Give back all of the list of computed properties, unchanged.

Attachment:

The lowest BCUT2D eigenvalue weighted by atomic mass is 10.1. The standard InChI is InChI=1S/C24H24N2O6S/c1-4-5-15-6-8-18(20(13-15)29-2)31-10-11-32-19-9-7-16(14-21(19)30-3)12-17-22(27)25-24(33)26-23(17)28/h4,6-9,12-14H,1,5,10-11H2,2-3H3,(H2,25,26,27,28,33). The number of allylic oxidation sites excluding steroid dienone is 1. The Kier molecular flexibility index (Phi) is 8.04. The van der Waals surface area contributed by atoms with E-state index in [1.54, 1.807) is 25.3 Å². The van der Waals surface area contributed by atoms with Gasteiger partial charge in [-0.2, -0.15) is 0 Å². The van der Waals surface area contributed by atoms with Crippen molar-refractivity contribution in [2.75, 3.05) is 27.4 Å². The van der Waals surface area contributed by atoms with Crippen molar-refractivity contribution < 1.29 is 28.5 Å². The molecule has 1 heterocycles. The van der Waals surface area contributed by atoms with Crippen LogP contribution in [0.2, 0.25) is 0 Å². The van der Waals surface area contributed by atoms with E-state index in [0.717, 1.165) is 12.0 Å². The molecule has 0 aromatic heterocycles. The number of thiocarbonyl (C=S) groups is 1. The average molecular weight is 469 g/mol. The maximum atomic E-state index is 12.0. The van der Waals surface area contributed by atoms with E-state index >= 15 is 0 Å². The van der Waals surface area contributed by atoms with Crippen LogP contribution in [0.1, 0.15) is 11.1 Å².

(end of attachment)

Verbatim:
The lowest BCUT2D eigenvalue weighted by atomic mass is 10.1. The standard InChI is InChI=1S/C24H24N2O6S/c1-4-5-15-6-8-18(20(13-15)29-2)31-10-11-32-19-9-7-16(14-21(19)30-3)12-17-22(27)25-24(33)26-23(17)28/h4,6-9,12-14H,1,5,10-11H2,2-3H3,(H2,25,26,27,28,33). The number of allylic oxidation sites excluding steroid dienone is 1. The Kier molecular flexibility index (Phi) is 8.04. The van der Waals surface area contributed by atoms with E-state index in [1.54, 1.807) is 25.3 Å². The van der Waals surface area contributed by atoms with Gasteiger partial charge in [-0.2, -0.15) is 0 Å². The van der Waals surface area contributed by atoms with Crippen molar-refractivity contribution in [2.75, 3.05) is 27.4 Å². The van der Waals surface area contributed by atoms with Crippen molar-refractivity contribution < 1.29 is 28.5 Å². The molecule has 1 heterocycles. The van der Waals surface area contributed by atoms with Crippen LogP contribution in [0.2, 0.25) is 0 Å². The van der Waals surface area contributed by atoms with E-state index in [0.717, 1.165) is 12.0 Å². The molecule has 0 aromatic heterocycles. The number of thiocarbonyl (C=S) groups is 1. The average molecular weight is 469 g/mol. The maximum atomic E-state index is 12.0. The van der Waals surface area contributed by atoms with E-state index >= 15 is 0 Å². The van der Waals surface area contributed by atoms with Crippen LogP contribution in [0.1, 0.15) is 11.1 Å².